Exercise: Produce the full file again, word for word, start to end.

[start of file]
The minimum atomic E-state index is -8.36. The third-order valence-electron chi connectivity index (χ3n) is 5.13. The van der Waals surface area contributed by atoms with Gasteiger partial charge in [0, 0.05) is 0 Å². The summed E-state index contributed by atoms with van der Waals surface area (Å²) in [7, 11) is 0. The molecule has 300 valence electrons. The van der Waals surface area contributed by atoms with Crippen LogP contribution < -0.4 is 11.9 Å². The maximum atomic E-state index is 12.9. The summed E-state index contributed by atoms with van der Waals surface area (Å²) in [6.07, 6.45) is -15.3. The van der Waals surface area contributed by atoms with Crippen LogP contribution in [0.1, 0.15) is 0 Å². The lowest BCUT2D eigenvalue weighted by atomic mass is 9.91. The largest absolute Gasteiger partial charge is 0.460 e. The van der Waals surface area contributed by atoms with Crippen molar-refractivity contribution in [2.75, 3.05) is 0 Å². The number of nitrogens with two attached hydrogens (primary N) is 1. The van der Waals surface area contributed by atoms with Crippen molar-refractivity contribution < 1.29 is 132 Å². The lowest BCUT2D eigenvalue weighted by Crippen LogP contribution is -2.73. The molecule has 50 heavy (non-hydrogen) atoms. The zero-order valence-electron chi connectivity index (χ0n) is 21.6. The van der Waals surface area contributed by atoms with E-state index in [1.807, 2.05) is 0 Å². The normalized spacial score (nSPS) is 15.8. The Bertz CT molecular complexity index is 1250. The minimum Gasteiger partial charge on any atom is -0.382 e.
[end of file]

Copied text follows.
The minimum atomic E-state index is -8.36. The third-order valence-electron chi connectivity index (χ3n) is 5.13. The van der Waals surface area contributed by atoms with Gasteiger partial charge in [0, 0.05) is 0 Å². The summed E-state index contributed by atoms with van der Waals surface area (Å²) in [7, 11) is 0. The molecule has 300 valence electrons. The van der Waals surface area contributed by atoms with Crippen LogP contribution < -0.4 is 11.9 Å². The maximum atomic E-state index is 12.9. The summed E-state index contributed by atoms with van der Waals surface area (Å²) in [6.07, 6.45) is -15.3. The van der Waals surface area contributed by atoms with Crippen LogP contribution in [0.1, 0.15) is 0 Å². The lowest BCUT2D eigenvalue weighted by atomic mass is 9.91. The largest absolute Gasteiger partial charge is 0.460 e. The van der Waals surface area contributed by atoms with Crippen molar-refractivity contribution in [2.75, 3.05) is 0 Å². The number of nitrogens with two attached hydrogens (primary N) is 1. The van der Waals surface area contributed by atoms with Crippen molar-refractivity contribution < 1.29 is 132 Å². The lowest BCUT2D eigenvalue weighted by Crippen LogP contribution is -2.73. The molecule has 50 heavy (non-hydrogen) atoms. The zero-order valence-electron chi connectivity index (χ0n) is 21.6. The van der Waals surface area contributed by atoms with E-state index in [1.807, 2.05) is 0 Å². The normalized spacial score (nSPS) is 15.8. The Bertz CT molecular complexity index is 1250. The minimum Gasteiger partial charge on any atom is -0.382 e.